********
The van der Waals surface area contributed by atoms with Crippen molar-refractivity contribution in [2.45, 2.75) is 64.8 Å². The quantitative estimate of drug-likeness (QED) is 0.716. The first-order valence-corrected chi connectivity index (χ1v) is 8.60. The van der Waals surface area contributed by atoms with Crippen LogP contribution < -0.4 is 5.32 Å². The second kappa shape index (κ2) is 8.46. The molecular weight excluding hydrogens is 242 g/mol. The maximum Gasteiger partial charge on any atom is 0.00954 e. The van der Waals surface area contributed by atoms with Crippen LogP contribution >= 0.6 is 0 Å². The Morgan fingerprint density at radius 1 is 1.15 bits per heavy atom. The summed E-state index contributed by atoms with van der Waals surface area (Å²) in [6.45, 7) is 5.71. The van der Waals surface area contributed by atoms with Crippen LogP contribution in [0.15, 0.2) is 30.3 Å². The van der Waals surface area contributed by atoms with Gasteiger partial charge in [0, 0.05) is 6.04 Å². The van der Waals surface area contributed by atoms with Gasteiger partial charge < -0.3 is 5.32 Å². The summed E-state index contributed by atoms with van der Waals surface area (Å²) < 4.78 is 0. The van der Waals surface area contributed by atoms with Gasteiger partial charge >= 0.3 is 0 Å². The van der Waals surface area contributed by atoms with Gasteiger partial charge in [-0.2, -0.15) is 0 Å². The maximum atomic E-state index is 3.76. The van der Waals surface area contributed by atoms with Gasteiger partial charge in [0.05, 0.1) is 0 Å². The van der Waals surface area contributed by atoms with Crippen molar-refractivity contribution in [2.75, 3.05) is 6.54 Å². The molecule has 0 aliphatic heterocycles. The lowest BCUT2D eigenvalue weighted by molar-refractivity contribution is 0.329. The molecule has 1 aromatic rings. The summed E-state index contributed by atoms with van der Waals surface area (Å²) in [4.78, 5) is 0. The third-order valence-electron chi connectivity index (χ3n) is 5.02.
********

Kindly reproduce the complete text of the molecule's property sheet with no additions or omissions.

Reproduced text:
The van der Waals surface area contributed by atoms with Crippen molar-refractivity contribution in [2.45, 2.75) is 64.8 Å². The quantitative estimate of drug-likeness (QED) is 0.716. The first-order valence-corrected chi connectivity index (χ1v) is 8.60. The van der Waals surface area contributed by atoms with Crippen LogP contribution < -0.4 is 5.32 Å². The second kappa shape index (κ2) is 8.46. The molecular weight excluding hydrogens is 242 g/mol. The maximum Gasteiger partial charge on any atom is 0.00954 e. The van der Waals surface area contributed by atoms with Crippen LogP contribution >= 0.6 is 0 Å². The Morgan fingerprint density at radius 1 is 1.15 bits per heavy atom. The summed E-state index contributed by atoms with van der Waals surface area (Å²) in [6.45, 7) is 5.71. The van der Waals surface area contributed by atoms with Crippen LogP contribution in [0.15, 0.2) is 30.3 Å². The van der Waals surface area contributed by atoms with Gasteiger partial charge in [0, 0.05) is 6.04 Å². The van der Waals surface area contributed by atoms with Gasteiger partial charge < -0.3 is 5.32 Å². The summed E-state index contributed by atoms with van der Waals surface area (Å²) < 4.78 is 0. The van der Waals surface area contributed by atoms with Gasteiger partial charge >= 0.3 is 0 Å². The van der Waals surface area contributed by atoms with Gasteiger partial charge in [-0.2, -0.15) is 0 Å². The maximum atomic E-state index is 3.76. The van der Waals surface area contributed by atoms with Gasteiger partial charge in [0.05, 0.1) is 0 Å². The van der Waals surface area contributed by atoms with Crippen molar-refractivity contribution in [2.75, 3.05) is 6.54 Å². The molecule has 0 aliphatic heterocycles. The lowest BCUT2D eigenvalue weighted by molar-refractivity contribution is 0.329. The molecule has 1 aromatic rings. The summed E-state index contributed by atoms with van der Waals surface area (Å²) in [4.78, 5) is 0. The third-order valence-electron chi connectivity index (χ3n) is 5.02.